Updated: Dec 12, 2019
Hi there. Daniel here.
Today my blog theme is plagiarism - or rather, how I discover from time to time that other artists' works in character art, illustration, or graphic design can be uncannily similar to my own... and how that makes me wonder if other people are stealing my ideas. Its a controversial topic, and I'm sure all artists may experience it from time to time. I wonder if they find plagiarism as much for themselves as I do for my work.
Well hey, though some are unabashedly ripping off great ideas from relatively unknown creative minds, the majority of artists probably aren't, right? I'm not famous. Even though I've been using the web for portfolio exhibition since 2003... to my knowledge my work has held only a limited amount of exposure in the USA or the world. I have, however, through today's available online social media platforms, been trying my hand at expanding that exposure through DeviantArt, Twitter, Instagram and Facebook.
Twenty-seven years ago, I began my art journey as a 10 year old kid. At such a young age I began learning how to draw and design with a pencil and a college-ruled notebook, and a very encouraging mother who was a professional and hobbyist pencil artist herself. I drew what I knew. I copied. I emulated. But there came a point where my skills became strong enough to venture out on my own imagination - and ever since then (about age 18) I emphasized originality in my creativity, even to the point of isolation.
So sometimes I am deeply surprised when I see my designs or characters that had little-to-no exposure becoming money makers for somebody else. Is it mere coincidence? Is it really true that artists conceive similar conclusions and create near identical results? I suppose its possible.
But sometimes I call it Psychic Theft.
I've decided to make this blog post a repository of sorts to catalog instances of artistic plagiarism or uncanny resemblance to my work with side-by-side comparisons.
CODING MONKEYs, or just COPY CATs?
The first one I'll log-in is The Coding Monkey, created in 2004. It was a commissioned 3D/2D company character mascot. The character was commissioned by the owner of the company who was a computer programmer. Well, as it turns out, my father too is a computer programmer. So when this character was requested, I threw in heavy traits of the client, my father, and even bits of myself as a computer graphic artist into the concept design.
A few years after I created this simian, I got request by email while I was working as a Professor of Computer Graphic Design at Chungkang College of Cultural Industries in South Korea near Seoul. A man from Boston, Massachusetts (another veteran programmer) had somehow come across my website and especially liked the coding monkey and wanted to 3D print the character in the computer-smashing pose and custom fit it on top of a trophy.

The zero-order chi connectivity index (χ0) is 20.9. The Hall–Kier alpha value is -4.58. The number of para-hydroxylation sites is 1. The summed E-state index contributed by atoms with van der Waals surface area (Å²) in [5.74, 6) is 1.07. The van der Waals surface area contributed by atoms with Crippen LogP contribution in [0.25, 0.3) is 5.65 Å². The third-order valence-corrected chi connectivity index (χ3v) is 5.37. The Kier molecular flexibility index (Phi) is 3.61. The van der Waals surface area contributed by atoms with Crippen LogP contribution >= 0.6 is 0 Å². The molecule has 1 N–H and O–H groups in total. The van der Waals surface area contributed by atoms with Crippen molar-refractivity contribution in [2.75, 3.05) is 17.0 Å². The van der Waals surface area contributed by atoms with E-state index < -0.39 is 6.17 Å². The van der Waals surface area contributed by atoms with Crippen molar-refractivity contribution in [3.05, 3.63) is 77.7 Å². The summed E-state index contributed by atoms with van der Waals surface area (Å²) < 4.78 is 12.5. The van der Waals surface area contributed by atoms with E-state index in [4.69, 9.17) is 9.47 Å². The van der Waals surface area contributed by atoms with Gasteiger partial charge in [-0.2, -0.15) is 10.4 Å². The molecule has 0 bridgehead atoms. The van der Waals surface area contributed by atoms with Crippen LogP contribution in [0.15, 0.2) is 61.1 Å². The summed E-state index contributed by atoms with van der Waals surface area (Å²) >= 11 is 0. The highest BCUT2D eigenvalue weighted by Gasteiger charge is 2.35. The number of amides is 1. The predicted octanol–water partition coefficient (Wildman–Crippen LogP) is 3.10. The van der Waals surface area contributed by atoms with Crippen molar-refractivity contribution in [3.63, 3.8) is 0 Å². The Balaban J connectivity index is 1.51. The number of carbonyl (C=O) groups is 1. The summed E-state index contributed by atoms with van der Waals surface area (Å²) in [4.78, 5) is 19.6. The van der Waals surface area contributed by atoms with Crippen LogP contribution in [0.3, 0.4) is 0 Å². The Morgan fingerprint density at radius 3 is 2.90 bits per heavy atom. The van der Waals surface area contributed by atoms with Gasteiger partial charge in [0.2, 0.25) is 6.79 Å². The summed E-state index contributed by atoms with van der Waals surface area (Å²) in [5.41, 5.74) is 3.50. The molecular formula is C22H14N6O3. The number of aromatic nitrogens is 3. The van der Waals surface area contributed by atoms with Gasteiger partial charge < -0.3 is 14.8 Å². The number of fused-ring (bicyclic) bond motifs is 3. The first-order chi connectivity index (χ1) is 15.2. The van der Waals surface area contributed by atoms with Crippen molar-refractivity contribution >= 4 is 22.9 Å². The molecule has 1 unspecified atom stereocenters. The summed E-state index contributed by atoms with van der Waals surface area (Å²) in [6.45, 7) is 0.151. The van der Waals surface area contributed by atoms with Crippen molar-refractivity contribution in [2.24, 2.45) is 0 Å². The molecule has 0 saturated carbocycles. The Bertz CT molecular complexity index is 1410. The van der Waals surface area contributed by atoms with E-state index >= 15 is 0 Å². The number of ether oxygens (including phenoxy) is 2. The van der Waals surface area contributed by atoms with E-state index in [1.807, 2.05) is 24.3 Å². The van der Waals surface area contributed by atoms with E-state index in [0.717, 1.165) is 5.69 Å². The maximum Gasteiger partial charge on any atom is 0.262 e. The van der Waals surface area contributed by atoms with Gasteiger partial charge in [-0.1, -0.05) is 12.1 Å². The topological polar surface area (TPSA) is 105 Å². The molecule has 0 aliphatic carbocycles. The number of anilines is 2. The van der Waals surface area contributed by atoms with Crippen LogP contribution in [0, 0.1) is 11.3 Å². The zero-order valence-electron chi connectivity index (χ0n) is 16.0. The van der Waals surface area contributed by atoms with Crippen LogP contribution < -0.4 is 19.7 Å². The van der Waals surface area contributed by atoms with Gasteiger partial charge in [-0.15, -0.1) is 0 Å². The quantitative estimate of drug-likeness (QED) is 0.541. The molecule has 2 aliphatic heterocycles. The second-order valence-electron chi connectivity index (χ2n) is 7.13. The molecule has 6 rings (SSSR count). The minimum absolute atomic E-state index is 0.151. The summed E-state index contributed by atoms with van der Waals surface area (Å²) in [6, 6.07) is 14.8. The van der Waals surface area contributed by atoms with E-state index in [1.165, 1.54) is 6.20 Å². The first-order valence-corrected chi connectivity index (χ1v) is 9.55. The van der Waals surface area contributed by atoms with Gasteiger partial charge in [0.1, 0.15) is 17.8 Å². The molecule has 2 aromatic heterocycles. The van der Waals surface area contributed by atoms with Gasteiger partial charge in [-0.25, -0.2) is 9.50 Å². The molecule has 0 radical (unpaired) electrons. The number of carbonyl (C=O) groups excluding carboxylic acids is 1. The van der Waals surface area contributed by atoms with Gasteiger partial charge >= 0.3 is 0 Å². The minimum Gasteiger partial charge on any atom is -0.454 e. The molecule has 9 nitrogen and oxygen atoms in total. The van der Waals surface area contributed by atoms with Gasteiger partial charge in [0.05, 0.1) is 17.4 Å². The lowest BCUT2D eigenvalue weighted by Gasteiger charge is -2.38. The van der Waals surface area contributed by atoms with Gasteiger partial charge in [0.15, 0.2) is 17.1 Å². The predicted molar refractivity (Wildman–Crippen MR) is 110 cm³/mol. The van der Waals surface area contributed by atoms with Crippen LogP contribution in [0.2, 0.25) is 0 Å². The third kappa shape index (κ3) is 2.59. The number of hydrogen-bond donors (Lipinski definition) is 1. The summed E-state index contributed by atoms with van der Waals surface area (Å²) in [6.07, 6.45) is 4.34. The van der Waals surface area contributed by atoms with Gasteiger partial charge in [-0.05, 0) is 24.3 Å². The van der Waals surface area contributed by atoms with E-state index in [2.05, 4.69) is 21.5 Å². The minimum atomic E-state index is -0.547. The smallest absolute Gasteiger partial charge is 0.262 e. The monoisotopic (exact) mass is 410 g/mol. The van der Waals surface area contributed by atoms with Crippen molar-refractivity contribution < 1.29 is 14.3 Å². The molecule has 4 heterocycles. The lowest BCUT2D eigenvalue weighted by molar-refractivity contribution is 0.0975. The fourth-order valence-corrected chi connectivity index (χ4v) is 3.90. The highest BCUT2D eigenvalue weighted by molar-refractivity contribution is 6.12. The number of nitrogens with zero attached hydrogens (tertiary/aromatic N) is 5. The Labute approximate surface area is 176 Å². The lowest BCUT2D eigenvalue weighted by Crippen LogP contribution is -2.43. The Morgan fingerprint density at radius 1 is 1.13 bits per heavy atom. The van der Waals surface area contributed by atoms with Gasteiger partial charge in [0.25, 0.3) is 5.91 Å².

Code Monkey Save World. I discovered this monkey clone by accident while Google searching my own images. I really haven't a clue if "code monkey" or "coding monkey" is/are cultural terms or not (edit: Okay, I just looked it up on Urban Dictionary) but it doesn't matter if other monkey computer programmer characters exist or not - but when I discovered that a published comic book character took ques and concepts from mine without permission or giving credit, I felt violated.
First, a look at Code Monkey Save World from 2013:
Now, let's look at my The Coding Monkey from 2004:
See anything familiar? Yeah, me too.
A scruffy-lookin' monkey in disheveled office attire (mine's a watch and tie, their's jeans and button-up shirt) typing behind a keyboard and monitor with beverage in hand while sitting on a wheeled chair or four-legged stool. Same-same.
So as I write this, I am discovering that Code Monkey Save World is or was a television show and a published comic book series based on a song from Jonathan Coulton released in 2006. Did they straight up steal and kinda-sorta reinvent my monkey? If you were in the jury, what would you vote? Yay or nay? Participate in the discussion in the comment section below!
Entry 2: Highly Inspired, or Highway Robbery?
This next one is as recent as a week ago - and, is what prompted this blog post in the first place.
As I had mentioned earlier about Instagram, upon wanting to build my content on the Instagram platform I opened my account that had been unused since it was opened around Christmas 2014 (I had created it to support an ESL student of mine from Korea; a student of Ewha University in an arts major). I had no content from about a couple weeks ago and started to share photos and videos mostly from my martial art classes that I teach or the scridoodle sketches I make for young ESL students on the white board and marker.